Robert Levet

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Robert Levet (1705–1782), a Yorkshireman who became a Parisian waiter, then garnered some training as an apothecary and moved to London, was eulogised by the poet Samuel Johnson, with whom Levet shared a friendship of thirty-six years, in Johnson's poem "On the Death of Dr. Robert Levet."

Samuel Johnson, friend to Robert Levet

Levet (sometimes spelled Levett) was described as "an obscure practiser in physick amongst the lower people." Born into modest circumstances at Hull, Yorkshire, Levet moved to Paris, where he found work as a waiter. Along the way, he picked up some training as an apothecary.

Levet occupied an apartment within Samuel Johnson's home, where he waited on Johnson "every morning." The two became acquainted in 1746, according to Johnson's biographer James Boswell: "Such was Johnson's predilection for him, and fanciful estimation of his moderate abilities, that I have heard him say he should not be satisfied, though attended by all the College of Physicians, unless he had Mr. Levet with him. Ever since I was acquainted with Dr. Johnson, and many years before, as I have been assured by those who knew him earlier, Mr. Levet had an apartment in his house, or his chambers, and waited upon him every morning, through the whole course of his late and tedious breakfast."[1]

Like most observers, Boswell noted Levet's singularly odd appearance, making him sound a bit like an olden-day Boris Karloff. "He was of a strange grotesque appearance," Boswell wrote, "stiff and formal in his manner, and seldom said a word while any company was present."

Johnson himself spoke of his friend's coarse manners. Levet, he wrote, "is a brutal fellow; but I have a good regard for him, for his brutality is in his manners and not in his mind." Added Boswell: "His character was rendered valuable by repeated proof of honesty, tenderness, and gratitude to his benefactor, as well as an unwearied diligence in his profession." Levet's only real failure, aside from his odd appearance and unpolished manners, was his occasional tendency to overindulge in spirits.[2]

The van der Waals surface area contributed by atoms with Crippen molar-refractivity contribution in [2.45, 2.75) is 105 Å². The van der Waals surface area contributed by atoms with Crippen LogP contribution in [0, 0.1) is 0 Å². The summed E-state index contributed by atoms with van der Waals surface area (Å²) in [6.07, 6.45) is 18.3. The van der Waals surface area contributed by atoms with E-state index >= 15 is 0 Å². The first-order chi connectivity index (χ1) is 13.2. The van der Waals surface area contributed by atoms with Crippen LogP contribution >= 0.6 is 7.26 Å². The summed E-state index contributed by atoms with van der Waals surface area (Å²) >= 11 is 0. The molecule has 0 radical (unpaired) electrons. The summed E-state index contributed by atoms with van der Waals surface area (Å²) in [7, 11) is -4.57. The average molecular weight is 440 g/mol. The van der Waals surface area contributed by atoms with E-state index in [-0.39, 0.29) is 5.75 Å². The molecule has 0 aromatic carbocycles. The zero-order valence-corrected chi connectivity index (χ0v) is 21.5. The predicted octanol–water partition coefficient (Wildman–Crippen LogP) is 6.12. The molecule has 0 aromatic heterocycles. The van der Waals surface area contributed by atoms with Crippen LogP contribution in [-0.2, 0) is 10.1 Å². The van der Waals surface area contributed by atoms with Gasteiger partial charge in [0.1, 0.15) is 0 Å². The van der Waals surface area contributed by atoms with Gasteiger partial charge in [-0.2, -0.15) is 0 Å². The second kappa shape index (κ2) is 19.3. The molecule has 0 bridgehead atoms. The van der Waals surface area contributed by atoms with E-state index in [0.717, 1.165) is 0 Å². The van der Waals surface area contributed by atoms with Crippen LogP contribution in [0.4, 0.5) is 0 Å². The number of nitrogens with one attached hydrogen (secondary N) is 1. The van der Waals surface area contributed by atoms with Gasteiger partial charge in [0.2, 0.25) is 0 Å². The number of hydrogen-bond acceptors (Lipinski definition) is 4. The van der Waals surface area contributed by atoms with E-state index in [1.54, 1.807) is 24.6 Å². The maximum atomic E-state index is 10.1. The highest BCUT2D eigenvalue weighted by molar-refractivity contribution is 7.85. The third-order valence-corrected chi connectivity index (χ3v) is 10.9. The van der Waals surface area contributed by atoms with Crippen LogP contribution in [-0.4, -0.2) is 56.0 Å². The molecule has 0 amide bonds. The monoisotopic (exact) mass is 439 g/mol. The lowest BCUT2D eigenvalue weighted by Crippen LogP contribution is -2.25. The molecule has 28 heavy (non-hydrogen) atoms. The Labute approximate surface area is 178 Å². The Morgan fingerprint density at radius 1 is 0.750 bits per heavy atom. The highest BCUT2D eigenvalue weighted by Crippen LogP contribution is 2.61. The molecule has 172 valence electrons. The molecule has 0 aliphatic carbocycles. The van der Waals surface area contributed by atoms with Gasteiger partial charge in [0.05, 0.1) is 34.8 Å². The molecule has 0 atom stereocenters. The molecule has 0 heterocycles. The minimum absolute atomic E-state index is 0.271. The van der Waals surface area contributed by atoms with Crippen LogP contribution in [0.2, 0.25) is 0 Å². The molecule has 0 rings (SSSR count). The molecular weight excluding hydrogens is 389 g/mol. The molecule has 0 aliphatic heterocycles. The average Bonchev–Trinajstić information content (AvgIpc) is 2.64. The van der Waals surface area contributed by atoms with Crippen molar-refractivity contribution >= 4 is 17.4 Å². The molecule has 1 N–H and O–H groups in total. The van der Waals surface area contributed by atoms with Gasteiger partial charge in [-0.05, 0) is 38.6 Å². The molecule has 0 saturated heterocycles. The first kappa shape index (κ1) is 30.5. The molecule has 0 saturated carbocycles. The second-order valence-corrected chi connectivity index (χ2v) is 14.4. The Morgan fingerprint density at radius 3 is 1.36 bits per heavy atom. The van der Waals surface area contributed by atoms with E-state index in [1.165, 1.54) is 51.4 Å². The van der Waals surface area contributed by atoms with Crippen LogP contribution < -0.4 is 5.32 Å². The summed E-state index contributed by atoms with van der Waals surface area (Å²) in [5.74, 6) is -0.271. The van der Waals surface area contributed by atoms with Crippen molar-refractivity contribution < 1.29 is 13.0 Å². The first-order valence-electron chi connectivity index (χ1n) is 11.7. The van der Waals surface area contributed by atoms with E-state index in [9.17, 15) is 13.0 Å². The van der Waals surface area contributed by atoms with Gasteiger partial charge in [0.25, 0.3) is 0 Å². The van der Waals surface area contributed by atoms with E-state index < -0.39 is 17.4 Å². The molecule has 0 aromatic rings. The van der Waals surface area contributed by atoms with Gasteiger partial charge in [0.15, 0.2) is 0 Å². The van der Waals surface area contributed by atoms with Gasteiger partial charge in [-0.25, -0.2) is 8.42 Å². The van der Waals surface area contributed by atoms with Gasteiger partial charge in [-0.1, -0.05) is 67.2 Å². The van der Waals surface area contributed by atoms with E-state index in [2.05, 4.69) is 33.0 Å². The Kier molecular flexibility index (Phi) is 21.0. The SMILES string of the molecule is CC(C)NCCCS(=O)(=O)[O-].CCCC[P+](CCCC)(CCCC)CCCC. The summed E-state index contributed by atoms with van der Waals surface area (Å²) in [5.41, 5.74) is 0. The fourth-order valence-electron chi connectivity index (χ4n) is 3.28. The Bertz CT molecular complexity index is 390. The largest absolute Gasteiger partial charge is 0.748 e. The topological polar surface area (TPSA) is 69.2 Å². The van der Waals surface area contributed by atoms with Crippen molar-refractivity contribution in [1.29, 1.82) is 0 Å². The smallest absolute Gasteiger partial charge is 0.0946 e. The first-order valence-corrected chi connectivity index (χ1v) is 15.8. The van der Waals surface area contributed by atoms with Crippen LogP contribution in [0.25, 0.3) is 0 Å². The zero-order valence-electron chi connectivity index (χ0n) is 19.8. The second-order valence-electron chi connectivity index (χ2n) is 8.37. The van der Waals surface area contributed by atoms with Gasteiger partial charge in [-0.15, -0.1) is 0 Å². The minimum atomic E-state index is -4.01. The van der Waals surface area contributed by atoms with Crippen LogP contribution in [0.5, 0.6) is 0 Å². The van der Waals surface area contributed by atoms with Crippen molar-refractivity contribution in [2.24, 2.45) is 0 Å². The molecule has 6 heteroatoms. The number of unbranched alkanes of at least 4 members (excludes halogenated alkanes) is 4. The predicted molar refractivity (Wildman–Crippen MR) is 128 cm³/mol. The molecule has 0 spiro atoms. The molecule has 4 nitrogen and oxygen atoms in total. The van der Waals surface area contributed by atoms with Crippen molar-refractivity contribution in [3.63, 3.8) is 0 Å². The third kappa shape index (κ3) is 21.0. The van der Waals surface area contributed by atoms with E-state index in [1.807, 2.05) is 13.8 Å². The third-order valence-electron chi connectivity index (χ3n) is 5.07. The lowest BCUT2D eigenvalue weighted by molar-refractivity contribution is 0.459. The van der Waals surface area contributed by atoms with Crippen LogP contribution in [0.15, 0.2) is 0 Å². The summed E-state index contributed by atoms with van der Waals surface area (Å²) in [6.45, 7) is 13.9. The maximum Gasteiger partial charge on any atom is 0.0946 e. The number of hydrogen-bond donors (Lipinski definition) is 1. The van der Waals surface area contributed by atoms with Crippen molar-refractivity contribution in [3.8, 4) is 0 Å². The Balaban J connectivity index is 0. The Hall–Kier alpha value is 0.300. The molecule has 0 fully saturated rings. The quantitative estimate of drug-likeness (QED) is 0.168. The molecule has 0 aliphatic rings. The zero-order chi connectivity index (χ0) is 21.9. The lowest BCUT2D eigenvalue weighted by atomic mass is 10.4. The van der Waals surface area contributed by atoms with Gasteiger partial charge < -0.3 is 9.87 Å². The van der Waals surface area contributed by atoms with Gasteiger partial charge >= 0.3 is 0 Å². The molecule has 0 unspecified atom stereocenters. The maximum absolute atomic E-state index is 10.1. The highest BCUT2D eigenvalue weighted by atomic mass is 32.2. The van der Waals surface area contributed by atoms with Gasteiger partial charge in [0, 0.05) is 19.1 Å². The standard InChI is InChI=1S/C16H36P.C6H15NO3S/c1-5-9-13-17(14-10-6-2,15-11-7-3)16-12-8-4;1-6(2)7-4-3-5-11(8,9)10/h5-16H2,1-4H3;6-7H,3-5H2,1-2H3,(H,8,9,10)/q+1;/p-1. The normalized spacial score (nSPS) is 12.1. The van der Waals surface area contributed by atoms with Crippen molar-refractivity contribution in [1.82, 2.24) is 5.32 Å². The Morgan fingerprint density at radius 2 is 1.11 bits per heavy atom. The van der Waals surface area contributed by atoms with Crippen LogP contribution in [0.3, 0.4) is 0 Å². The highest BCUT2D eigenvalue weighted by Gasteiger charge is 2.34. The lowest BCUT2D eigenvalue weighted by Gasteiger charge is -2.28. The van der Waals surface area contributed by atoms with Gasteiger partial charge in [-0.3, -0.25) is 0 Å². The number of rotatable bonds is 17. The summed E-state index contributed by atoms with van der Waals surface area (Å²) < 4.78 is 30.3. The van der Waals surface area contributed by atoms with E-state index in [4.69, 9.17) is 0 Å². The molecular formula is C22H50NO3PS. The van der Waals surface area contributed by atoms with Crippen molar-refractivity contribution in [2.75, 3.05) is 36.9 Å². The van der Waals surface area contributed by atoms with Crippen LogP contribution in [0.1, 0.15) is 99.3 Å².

Although some described Levet as a quack, Johnson and his biographer observed that while working as a waiter in a Parisian coffeehouse, the young Yorkshireman's habit of eavesdropping on conversations of physicians had been noted, and some had taken a collection to get Levet some training. That training consisted mostly of apothecary study, as well as the occasional attendance at medical lectures. Nevertheless, Levet apparently conducted an extensive medical practice among the denizens of London's seedier neighbourhoods, where besides taking in modest fees, Levet was embraced by what contemporaneous writers sometimes referred to as "the lower classes." Perhaps that was because Levet was one of them.

Whatever relationship grew between Levet and Johnson, it lasted many years. The two often supped together, and despite their different backgrounds seemed to enjoy each other's company. When Johnson travelled abroad, he was in the habit of writing his lodger Levet.[3] Johnson knew little of Levet's background, but he seemed to cherish this awkward unpolished man nonetheless.[4]

One can get some sense of Johnson's genuine feeling for his boarder—whom the renowned poet and author had taken in after Levet made a bad marriage in which he was hoodwinked—in the encomium that Johnson wrote eulogising his old friend. Levet's death of a heart attack in 1782 came when Johnson himself was 72 years old. The London Chronicle of 24 January 1782, carried this item: "Last week died at the house of his friend, Dr. Samuel Johnson, Dr. Levet, a practitioner in physic." After Levet died, Johnson posted notice of his death in the London newspapers, hoping to find the Yorkshire heirs to the meager estate Levet left behind.[5][6]

In Johnson's tribute to the departed Levet, one can sense what might have drawn the learned superstar Dr. Johnson to the rough unlettered apothecary from Hull:

"When fainting nature call'd for aid,

And hov'ring death prepar'd the blow,
His vig'rous remedy display'd

The power of art without the show."[7]

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